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Economic Aid and American Policy Toward Egypt, 1955-1981

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Gamal Abdel Nasser's 1955 decision to barter Egyptian cotton for Soviet bloc weaponry thrust Egypt onto center stage in the Cold War in the Middle East. What Egypt needed most, and what the United States was uniquely equipped to provide, was economic aid. For the Egyptian government--eager to take rapid strides toward economic development but crippled by a burgeoning popul Gamal Abdel Nasser's 1955 decision to barter Egyptian cotton for Soviet bloc weaponry thrust Egypt onto center stage in the Cold War in the Middle East. What Egypt needed most, and what the United States was uniquely equipped to provide, was economic aid. For the Egyptian government--eager to take rapid strides toward economic development but crippled by a burgeoning population, a paucity of arable land, and a meager reserve of foreign exchange--American economic aid promised to serve as an enormously important crutch. For American policymakers, economic assistance appeared to be an ideal means of developing American influence in Egypt. Few aid relationships in the last three decades can match the drama and significance of the U.S.-Egyptian experience. This study shows how the American government attempted to use its economic aid program to induce or coerce Egypt to support U.S. interests in the Middle East in the quarter century following the 1955 Czech-Egyptian arms agreement. William J. Burns has analyzed recently released government documents and interviews with former policymakers to throw light on the use of aid as a tool of American policy toward the Nasser regime. He also offers valuable observations on the role of the American economic assistance program in the Sadat era.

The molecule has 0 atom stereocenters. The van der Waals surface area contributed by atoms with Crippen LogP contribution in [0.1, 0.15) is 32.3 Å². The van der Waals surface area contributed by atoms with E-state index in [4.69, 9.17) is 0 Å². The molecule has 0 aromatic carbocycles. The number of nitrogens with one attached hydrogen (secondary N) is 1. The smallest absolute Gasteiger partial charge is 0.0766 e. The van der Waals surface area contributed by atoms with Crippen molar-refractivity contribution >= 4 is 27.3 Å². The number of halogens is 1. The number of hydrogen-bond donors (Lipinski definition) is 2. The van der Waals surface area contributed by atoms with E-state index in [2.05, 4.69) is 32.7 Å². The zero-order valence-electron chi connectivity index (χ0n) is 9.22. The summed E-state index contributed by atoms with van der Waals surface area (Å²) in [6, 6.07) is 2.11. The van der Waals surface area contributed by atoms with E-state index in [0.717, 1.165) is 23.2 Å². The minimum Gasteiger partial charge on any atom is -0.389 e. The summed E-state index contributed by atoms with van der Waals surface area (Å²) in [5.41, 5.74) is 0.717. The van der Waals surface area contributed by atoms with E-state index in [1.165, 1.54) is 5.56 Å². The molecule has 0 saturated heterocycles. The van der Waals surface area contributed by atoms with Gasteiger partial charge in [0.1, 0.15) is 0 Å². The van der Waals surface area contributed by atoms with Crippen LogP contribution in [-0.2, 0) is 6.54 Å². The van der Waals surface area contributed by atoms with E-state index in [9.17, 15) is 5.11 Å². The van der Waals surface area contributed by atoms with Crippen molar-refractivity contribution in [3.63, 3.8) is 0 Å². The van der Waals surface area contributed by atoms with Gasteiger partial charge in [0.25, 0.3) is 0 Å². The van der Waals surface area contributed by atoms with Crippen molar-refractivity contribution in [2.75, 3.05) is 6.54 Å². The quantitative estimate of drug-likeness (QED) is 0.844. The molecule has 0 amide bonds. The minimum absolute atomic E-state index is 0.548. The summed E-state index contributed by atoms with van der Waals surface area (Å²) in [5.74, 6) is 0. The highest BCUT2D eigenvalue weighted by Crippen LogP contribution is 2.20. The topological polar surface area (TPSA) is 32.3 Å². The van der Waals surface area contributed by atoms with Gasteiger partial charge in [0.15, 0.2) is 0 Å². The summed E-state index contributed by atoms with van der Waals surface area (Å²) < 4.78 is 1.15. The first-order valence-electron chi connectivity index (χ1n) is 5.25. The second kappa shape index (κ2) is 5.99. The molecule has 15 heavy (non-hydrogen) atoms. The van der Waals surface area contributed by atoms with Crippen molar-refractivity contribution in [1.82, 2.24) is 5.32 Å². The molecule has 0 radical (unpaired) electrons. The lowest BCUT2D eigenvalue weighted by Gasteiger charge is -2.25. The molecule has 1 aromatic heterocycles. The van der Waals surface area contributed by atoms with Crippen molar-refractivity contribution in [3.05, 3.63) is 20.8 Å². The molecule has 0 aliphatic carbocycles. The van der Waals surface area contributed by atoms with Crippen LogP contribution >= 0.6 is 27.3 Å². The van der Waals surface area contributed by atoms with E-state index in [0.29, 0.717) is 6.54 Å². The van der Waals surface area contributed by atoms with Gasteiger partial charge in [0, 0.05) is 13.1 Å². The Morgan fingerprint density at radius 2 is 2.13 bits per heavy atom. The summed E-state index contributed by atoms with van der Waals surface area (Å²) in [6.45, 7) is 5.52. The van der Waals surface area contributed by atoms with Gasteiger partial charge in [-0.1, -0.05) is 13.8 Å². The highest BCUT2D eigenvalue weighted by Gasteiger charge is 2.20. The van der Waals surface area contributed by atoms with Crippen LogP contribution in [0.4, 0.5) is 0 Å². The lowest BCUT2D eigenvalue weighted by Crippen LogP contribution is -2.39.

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Gamal Abdel Nasser's 1955 decision to barter Egyptian cotton for Soviet bloc weaponry thrust Egypt onto center stage in the Cold War in the Middle East. What Egypt needed most, and what the United States was uniquely equipped to provide, was economic aid. For the Egyptian government--eager to take rapid strides toward economic development but crippled by a burgeoning popul Gamal Abdel Nasser's 1955 decision to barter Egyptian cotton for Soviet bloc weaponry thrust Egypt onto center stage in the Cold War in the Middle East. What Egypt needed most, and what the United States was uniquely equipped to provide, was economic aid. For the Egyptian government--eager to take rapid strides toward economic development but crippled by a burgeoning population, a paucity of arable land, and a meager reserve of foreign exchange--American economic aid promised to serve as an enormously important crutch. For American policymakers, economic assistance appeared to be an ideal means of developing American influence in Egypt. Few aid relationships in the last three decades can match the drama and significance of the U.S.-Egyptian experience. This study shows how the American government attempted to use its economic aid program to induce or coerce Egypt to support U.S. interests in the Middle East in the quarter century following the 1955 Czech-Egyptian arms agreement. William J. Burns has analyzed recently released government documents and interviews with former policymakers to throw light on the use of aid as a tool of American policy toward the Nasser regime. He also offers valuable observations on the role of the American economic assistance program in the Sadat era.

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